The Presidential campaign this year has me thinking about the topic of experience. The Democrats have nominated the relatively inexperienced Barack Obama for President, and now John McCain has selected the even more inexperienced Sarah Palin as his running mate. It has me thinking about how I evaluate experience.
The approach is the same regardless of whether I’m deciding who to vote for in an election or which programmers to bring in for interviews based on their responses to a Craigslist ad. I see experience as a relatively primitive criteria for making decisions.
If I am looking at two programmers, and the only thing I know about them is that one has ten years of experience and the other has only one year of experience, my initial assumption will be that the more experienced programmer will be more capable when they start the job. Nobody competent would stop their evaluation at that point. Generally speaking, I read the résumés, Google them to see if they blog and to see what kind of things they’ve posted to online forums, and if they seem promising, bring them in for an interview.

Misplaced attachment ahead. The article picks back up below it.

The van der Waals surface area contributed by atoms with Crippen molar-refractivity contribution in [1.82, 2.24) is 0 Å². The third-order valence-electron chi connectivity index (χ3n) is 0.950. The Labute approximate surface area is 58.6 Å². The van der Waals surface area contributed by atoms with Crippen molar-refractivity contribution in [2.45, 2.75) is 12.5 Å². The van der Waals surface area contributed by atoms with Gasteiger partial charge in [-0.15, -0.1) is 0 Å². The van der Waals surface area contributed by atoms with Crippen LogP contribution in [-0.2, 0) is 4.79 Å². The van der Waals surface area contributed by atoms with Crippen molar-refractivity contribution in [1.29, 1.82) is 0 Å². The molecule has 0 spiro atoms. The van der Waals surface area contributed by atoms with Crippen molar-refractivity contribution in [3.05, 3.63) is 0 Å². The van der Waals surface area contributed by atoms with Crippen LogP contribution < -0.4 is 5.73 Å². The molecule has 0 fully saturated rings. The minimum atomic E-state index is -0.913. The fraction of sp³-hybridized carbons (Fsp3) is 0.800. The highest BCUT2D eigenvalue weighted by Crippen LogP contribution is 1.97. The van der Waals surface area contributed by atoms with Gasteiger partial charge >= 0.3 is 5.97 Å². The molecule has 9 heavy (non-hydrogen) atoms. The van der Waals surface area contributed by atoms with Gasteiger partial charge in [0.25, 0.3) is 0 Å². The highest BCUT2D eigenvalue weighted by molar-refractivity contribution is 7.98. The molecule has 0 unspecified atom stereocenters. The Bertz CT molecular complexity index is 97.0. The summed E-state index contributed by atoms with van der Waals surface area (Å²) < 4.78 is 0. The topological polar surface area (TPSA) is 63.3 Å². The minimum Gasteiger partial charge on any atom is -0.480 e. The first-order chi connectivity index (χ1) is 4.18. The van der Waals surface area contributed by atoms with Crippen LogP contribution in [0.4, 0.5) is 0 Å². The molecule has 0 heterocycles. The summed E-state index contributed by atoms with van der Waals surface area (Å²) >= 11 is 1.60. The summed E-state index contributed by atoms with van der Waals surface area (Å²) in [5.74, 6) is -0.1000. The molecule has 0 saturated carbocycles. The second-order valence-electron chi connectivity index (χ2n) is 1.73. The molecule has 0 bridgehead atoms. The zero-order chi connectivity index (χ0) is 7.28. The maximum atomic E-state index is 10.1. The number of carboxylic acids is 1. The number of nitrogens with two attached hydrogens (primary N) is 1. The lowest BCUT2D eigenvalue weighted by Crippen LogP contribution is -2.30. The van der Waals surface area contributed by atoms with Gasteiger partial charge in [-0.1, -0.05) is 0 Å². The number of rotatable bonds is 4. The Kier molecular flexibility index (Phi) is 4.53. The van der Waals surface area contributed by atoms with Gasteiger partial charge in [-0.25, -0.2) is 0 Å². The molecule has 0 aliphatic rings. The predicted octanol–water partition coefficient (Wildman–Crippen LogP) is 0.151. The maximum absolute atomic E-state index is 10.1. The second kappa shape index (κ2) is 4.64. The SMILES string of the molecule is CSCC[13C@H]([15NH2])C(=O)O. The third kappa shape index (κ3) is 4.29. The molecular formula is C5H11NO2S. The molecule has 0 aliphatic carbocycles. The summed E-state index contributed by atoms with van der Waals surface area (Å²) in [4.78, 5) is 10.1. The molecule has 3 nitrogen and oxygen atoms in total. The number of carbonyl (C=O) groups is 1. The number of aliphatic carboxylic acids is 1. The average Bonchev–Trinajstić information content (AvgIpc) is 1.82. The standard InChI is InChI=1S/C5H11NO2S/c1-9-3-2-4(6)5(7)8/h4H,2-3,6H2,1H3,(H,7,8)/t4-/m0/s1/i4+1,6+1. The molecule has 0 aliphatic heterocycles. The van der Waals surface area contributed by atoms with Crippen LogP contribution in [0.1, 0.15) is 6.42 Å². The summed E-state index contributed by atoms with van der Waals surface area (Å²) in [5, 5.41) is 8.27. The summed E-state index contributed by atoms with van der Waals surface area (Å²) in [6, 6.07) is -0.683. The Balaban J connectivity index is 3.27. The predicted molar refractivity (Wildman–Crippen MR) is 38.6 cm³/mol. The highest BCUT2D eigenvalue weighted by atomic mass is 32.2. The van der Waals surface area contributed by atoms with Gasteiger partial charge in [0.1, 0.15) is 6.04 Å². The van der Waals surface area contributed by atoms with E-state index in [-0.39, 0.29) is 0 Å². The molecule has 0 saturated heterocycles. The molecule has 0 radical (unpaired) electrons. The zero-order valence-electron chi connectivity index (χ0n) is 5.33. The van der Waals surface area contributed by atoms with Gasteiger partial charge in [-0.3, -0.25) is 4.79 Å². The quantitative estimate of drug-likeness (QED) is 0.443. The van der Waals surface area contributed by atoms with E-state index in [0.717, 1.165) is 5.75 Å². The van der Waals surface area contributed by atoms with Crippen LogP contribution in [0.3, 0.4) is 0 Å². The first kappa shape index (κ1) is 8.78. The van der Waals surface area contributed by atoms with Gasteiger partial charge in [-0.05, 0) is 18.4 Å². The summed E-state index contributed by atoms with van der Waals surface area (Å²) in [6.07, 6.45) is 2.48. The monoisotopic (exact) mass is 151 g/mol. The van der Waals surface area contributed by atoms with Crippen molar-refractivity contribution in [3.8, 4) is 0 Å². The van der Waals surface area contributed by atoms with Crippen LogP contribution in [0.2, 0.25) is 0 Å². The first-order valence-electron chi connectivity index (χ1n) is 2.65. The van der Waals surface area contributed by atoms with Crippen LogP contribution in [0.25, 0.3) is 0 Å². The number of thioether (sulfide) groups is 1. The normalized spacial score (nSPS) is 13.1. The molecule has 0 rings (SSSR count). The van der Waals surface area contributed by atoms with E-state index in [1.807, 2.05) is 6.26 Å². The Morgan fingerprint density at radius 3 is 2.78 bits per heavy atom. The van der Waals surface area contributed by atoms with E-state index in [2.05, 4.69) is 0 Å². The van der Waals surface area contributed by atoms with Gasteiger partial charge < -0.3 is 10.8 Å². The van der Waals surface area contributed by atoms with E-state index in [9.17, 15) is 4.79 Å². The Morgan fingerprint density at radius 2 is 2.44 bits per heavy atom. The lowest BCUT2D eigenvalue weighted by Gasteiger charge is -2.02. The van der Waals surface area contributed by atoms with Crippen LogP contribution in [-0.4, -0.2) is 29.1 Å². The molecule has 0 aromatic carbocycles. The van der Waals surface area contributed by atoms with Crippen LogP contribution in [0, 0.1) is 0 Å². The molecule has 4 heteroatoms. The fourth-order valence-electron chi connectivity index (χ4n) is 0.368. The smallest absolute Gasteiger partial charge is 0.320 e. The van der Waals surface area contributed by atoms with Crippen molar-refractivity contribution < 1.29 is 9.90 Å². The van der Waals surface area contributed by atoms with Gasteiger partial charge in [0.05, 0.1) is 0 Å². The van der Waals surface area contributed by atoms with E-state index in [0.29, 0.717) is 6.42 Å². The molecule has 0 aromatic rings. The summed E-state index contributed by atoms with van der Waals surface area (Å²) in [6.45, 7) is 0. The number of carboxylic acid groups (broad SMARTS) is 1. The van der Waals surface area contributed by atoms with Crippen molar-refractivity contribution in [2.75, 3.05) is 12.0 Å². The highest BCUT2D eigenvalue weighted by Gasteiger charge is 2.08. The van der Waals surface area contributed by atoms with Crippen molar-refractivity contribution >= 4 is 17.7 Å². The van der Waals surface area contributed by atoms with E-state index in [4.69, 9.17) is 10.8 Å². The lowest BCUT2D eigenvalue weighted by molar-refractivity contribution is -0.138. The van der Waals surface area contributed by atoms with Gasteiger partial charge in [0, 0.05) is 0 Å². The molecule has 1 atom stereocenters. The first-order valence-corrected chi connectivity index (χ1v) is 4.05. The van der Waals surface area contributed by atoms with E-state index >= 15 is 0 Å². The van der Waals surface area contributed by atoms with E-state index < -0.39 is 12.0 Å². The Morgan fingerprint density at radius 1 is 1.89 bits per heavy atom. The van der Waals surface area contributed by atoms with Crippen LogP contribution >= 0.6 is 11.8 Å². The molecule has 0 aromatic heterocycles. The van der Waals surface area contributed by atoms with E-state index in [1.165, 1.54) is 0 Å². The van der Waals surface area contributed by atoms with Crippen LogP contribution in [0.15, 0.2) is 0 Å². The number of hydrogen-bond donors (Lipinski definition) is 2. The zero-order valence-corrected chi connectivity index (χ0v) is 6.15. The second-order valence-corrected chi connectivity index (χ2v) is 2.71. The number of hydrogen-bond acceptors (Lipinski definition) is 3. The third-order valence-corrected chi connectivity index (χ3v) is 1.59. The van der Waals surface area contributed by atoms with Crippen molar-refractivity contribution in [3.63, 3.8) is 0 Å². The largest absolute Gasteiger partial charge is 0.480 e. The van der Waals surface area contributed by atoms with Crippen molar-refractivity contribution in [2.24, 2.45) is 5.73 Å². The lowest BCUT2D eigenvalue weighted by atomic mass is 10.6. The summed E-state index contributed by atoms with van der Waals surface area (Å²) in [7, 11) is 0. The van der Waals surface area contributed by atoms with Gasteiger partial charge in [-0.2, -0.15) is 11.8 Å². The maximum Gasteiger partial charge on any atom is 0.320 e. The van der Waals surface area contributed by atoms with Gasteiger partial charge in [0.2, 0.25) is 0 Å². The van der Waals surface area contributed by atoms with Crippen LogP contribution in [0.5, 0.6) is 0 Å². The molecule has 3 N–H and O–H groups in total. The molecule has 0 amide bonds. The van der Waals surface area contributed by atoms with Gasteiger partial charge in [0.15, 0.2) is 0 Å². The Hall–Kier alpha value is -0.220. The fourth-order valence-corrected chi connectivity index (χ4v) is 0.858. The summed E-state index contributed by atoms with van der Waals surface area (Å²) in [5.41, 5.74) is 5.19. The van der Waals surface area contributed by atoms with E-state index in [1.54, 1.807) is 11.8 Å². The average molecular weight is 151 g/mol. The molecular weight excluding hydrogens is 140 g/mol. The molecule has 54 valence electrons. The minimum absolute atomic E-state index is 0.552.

What I really want to see in a programmer is desire, curiosity, intelligence, talent, and knowledge, probably in that order. Experience doesn’t tell me a whole lot about any of those qualities, what it mainly demonstrates is that they haven’t given up.
The nice things about political campaigns is that the media exposure given to candidates enables us to judge them by criteria beyond their level of experience. We learn how they’ve used their time in office, what they did before they entered politics, how they respond to the pressure of the campaign, and their knowledge and insights into the issues of the day. (Or at least what their political sense tells them to say they think about the issues of the day.)
Right now people are talking about Sarah Palin’s level of experience because we don’t know a whole lot more about her. But by November 4, we’ll have seen enough of her to be able to make judgements based on other, better criteria. Sadly we’ll have to listen to people on all sides prattle on about experience as though it’s highly indicative of something the whole time.